How does curare kill its victims? It enters the bloodstream and makes its way to the neuromuscular junction. There, it blocks chemical transmission from motor neurons, effectively paralyzing the victim. When the diaphragm is paralyzed, the victim cannot breathe, and animals that cannot breathe do not get the oxygen required to maintain basic biological functions. Thus is hunter's lore about the irrevocable effects of curare transformed into scientific knowledge of mechanisms: knowledge of the entities and activities organized together such that they produce, underlie, or maintain the phenomenon in question.
LEARNING TO LOOK FOR MECHANISMS
The search for mechanisms is one of the grand achievements in the history of science. The achievement is first and foremost conceptual: it is the very idea that scientific activity should be organized to advance the discovery of mechanisms that produce, underlie, or maintain the diverse manifest phenomena of our world. The achievement is, second, methodological: it involves the increasing acceptance and refinement of a set of tools for constructing, evaluating, and revising descriptions of mechanisms. No one person created this mechanistic view or the experimental approach characteristic of its champions. In The New Atlantis, a work that inspired the social organization of science in the seventeenth century and beyond, Francis Bacon (1561–1626) described a utopian society sustained through the efforts of specialized scientists organized to discover and control nature's hidden causes. During that period, commonly referred to as the Scientific Revolution, thinkers came to see the natural world as a world of mechanisms, just as they came to see science as fundamentally organized around the search for mechanisms. As a consequence, the methods of science came increasingly to be evaluated in terms of their efficiency and reliability as tools in the search for mechanisms. The scientific project, in turn, was justified in many domains by the fact that knowledge of the hidden mechanisms of the natural world offers humans power over the forces of nature that dominate their lives.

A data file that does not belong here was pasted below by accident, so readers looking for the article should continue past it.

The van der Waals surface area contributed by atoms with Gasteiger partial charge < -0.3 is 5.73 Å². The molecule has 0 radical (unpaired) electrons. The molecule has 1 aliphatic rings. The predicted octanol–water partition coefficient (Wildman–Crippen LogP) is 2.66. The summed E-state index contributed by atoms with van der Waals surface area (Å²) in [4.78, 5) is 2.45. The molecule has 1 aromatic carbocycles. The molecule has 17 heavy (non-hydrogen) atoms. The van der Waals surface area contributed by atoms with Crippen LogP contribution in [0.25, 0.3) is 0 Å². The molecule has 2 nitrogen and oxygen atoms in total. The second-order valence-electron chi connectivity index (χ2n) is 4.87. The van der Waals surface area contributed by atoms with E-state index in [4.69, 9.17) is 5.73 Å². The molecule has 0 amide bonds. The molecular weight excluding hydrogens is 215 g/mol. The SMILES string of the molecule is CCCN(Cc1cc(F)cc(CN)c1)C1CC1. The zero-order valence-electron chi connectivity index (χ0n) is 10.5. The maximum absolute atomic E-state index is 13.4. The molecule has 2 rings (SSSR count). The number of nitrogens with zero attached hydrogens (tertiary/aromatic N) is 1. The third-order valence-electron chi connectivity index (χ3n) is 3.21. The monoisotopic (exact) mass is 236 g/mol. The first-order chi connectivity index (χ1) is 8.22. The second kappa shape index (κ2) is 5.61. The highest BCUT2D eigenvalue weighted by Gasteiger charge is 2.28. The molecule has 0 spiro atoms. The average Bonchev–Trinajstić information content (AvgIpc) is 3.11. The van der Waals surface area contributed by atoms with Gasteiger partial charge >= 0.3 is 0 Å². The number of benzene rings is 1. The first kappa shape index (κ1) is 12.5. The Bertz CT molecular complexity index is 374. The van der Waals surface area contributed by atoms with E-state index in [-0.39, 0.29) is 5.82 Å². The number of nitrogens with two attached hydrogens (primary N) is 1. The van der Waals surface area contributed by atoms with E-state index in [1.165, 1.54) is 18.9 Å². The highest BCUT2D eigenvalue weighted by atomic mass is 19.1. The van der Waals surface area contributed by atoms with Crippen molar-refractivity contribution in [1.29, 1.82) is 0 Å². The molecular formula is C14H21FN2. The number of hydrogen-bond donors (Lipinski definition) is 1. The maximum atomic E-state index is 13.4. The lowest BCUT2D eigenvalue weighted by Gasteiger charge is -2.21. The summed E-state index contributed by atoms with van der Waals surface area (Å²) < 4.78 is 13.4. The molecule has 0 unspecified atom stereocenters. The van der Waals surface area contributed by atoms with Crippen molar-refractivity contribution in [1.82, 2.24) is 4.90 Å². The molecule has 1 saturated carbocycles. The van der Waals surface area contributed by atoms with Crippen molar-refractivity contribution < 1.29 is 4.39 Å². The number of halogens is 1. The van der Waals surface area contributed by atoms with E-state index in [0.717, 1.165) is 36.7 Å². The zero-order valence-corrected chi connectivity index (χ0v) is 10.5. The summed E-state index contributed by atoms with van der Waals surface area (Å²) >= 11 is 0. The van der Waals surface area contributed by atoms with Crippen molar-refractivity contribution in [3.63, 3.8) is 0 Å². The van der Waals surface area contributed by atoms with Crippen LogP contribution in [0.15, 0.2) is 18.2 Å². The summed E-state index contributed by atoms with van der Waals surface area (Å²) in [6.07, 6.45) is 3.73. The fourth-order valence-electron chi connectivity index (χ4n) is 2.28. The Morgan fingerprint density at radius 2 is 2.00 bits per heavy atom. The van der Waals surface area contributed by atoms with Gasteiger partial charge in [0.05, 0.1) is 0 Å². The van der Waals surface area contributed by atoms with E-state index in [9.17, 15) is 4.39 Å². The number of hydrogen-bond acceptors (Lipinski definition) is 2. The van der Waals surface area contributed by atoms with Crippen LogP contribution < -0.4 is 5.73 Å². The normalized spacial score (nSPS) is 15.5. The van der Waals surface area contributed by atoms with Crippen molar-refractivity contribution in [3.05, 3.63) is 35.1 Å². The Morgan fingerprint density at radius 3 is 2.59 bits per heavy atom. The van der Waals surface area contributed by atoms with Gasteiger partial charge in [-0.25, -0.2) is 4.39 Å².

Just when and how this mechanistic view of science entered the different fields of biology, specifically, and precisely how the idea of mechanism came to so thoroughly triumph as a way of thinking about explanation in biology, we shall not venture opinions. That it has so triumphed is indisputable. Neuroscientists study the mechanisms of spatial memory, the propagation of action potentials, and the opening and closing of ion channels in the neuronal membrane. Molecular biologists discovered the basic mechanisms of DNA replication and protein synthesis, and they continue to elucidate the myriad mechanisms of gene regulation. Medical researchers probe the genetic basis of cystic fibrosis and how nutrient deficiencies give rise to somatic symptoms. Evolutionary biologists study the mechanism of natural selection and the isolating mechanisms leading to speciation. Ecologists study nutrient cycling mechanisms and the way imbalances in nutrient cycling produce dead zones in places such as the Chesapeake Bay. Across the life sciences the goal is to open black boxes and to learn through experiment and observation which entities and activities are components in a mechanism and how those components are organized together to do something that none of them does in isolation.